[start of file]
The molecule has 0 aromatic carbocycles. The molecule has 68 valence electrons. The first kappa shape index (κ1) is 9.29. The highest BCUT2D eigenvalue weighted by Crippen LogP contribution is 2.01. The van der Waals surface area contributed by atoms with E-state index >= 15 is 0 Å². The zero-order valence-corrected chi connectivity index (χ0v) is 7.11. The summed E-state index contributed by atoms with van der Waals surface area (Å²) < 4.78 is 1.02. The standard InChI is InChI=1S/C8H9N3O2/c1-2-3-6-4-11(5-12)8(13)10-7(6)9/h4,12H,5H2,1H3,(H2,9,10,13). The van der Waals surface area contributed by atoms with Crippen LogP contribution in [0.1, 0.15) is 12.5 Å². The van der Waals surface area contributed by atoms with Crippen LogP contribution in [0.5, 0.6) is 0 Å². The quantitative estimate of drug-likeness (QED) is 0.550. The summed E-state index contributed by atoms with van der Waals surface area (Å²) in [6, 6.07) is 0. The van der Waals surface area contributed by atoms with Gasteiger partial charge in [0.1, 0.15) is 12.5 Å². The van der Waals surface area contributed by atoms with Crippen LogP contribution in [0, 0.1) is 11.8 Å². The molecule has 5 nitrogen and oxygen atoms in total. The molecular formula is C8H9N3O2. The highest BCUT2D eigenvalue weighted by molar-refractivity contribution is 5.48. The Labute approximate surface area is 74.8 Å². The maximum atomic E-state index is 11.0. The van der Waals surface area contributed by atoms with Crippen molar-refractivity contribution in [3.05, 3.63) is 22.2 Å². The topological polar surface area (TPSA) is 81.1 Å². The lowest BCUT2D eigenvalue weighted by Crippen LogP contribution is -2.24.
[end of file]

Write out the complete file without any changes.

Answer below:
The molecule has 0 aromatic carbocycles. The molecule has 68 valence electrons. The first kappa shape index (κ1) is 9.29. The highest BCUT2D eigenvalue weighted by Crippen LogP contribution is 2.01. The van der Waals surface area contributed by atoms with E-state index >= 15 is 0 Å². The zero-order valence-corrected chi connectivity index (χ0v) is 7.11. The summed E-state index contributed by atoms with van der Waals surface area (Å²) < 4.78 is 1.02. The standard InChI is InChI=1S/C8H9N3O2/c1-2-3-6-4-11(5-12)8(13)10-7(6)9/h4,12H,5H2,1H3,(H2,9,10,13). The van der Waals surface area contributed by atoms with Crippen LogP contribution in [0.1, 0.15) is 12.5 Å². The van der Waals surface area contributed by atoms with Crippen LogP contribution in [0.5, 0.6) is 0 Å². The quantitative estimate of drug-likeness (QED) is 0.550. The summed E-state index contributed by atoms with van der Waals surface area (Å²) in [6, 6.07) is 0. The van der Waals surface area contributed by atoms with Gasteiger partial charge in [0.1, 0.15) is 12.5 Å². The van der Waals surface area contributed by atoms with Crippen LogP contribution in [0, 0.1) is 11.8 Å². The molecule has 5 nitrogen and oxygen atoms in total. The molecular formula is C8H9N3O2. The highest BCUT2D eigenvalue weighted by molar-refractivity contribution is 5.48. The Labute approximate surface area is 74.8 Å². The maximum atomic E-state index is 11.0. The van der Waals surface area contributed by atoms with Crippen molar-refractivity contribution in [3.05, 3.63) is 22.2 Å². The topological polar surface area (TPSA) is 81.1 Å². The lowest BCUT2D eigenvalue weighted by Crippen LogP contribution is -2.24.